Re the evol. of killer sperm. Did prehistoric women normally have multiple partners?

If they didn’t, why would human sperm contain “killer sperm” that kills competing sperm in the vagina & elsewhere? Why would we need this if pre-historic human females weren’t getting impregnated from several different males on a regular basis?

I don’t know anything about “killer sperm”, except that I am tempted to add “Dude!” to the end of the phrase. However, you may have noticed that humans are not biologically monogamous, as are geese and a few other animals- wolves, maybe? Since we don’t have a heat cycle as such, the more sex, the better chance of pregnancy, and the better the species survives. The concept of monogamy wasn’t popular until people were advanced enough to figure out how babies were made, and that if you wanted your children to inherit your property, you had to make sure they were your kids.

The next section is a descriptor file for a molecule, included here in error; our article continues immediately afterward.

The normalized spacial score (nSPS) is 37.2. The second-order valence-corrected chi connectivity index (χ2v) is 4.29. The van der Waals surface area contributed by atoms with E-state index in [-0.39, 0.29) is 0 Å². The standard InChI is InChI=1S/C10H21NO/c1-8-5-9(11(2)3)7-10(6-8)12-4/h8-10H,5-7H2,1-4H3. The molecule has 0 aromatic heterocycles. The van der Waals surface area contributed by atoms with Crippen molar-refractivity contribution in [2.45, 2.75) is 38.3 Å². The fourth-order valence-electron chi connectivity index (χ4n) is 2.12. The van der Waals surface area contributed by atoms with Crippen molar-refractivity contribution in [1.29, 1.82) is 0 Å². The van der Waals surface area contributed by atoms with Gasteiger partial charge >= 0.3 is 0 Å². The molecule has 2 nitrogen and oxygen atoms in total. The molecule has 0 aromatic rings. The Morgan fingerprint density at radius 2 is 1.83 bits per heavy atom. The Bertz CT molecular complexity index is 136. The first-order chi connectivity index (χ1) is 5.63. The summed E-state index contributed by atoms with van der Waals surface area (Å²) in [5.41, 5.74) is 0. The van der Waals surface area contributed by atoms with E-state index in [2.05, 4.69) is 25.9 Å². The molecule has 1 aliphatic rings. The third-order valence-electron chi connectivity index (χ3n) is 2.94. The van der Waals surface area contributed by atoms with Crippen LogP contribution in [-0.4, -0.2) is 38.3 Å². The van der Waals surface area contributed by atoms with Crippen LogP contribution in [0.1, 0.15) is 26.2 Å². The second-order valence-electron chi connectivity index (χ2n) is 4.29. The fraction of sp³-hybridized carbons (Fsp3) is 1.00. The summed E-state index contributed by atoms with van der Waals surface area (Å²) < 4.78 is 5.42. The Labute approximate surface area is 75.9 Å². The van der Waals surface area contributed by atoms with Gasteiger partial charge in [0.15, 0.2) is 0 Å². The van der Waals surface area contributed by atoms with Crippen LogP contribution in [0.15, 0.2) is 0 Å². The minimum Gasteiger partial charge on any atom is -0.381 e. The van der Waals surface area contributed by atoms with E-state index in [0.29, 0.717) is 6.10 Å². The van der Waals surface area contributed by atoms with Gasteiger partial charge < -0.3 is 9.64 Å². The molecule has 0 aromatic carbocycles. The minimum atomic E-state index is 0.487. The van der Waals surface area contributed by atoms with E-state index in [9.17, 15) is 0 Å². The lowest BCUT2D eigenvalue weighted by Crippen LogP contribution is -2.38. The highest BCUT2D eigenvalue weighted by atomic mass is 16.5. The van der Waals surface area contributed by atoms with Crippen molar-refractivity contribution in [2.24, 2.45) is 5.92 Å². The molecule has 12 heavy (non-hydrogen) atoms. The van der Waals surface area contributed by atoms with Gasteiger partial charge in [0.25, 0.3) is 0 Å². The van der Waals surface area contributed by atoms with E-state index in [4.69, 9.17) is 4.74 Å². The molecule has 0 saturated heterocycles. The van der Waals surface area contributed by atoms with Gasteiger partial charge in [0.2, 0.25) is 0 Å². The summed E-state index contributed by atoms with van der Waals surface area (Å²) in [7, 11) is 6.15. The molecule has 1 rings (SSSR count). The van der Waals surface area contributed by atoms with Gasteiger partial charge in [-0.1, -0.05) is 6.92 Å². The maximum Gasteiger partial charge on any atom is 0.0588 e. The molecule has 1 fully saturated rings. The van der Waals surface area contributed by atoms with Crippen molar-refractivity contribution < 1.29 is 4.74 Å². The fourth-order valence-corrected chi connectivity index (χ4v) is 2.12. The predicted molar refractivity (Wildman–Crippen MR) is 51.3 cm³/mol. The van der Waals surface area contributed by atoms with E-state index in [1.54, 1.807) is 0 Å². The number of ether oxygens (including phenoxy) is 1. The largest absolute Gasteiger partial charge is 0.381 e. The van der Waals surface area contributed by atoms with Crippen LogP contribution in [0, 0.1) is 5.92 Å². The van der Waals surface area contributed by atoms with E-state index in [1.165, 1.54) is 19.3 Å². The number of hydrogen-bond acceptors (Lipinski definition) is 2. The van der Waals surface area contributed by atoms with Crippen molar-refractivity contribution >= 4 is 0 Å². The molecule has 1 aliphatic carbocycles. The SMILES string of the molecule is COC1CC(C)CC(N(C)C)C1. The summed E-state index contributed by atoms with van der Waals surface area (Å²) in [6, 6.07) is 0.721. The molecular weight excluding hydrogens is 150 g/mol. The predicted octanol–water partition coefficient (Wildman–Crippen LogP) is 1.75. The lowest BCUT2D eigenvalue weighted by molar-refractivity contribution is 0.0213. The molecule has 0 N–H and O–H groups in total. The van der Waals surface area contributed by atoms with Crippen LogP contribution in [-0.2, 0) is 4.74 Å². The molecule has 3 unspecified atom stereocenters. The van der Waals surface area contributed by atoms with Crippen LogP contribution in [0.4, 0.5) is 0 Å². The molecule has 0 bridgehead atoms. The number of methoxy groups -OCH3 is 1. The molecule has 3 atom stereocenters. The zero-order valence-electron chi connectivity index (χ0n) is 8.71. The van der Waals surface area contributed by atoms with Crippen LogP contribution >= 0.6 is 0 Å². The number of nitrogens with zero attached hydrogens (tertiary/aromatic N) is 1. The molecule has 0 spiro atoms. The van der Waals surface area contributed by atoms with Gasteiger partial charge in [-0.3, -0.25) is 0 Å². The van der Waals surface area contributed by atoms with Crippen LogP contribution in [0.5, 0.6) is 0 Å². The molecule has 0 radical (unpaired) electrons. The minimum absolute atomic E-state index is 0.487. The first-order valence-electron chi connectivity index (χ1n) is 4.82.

To sum up- Nookie Good.

A quick Google search doesn’t support the existence of “killer sperm”: cites include this link and this link from the first page of results. The first result for “killer sperm” that supports the idea provides no evidence and seems to be someone’s personal web site.

That said, my understanding is that “in olden days” it was not uncommon for a woman to have multiple partners while trying to become pregnant: if the paternity was uncertain, the theory was that all of the potential fathers would help protect/provide for the baby. It probably didn’t work perfectly, but I’m sure several babies had more than one man looking out for them back when such duties were left to men.

In any case, I’m inclined to think that the concept of inheritances came about well after people figured out how babies were made. :slight_smile: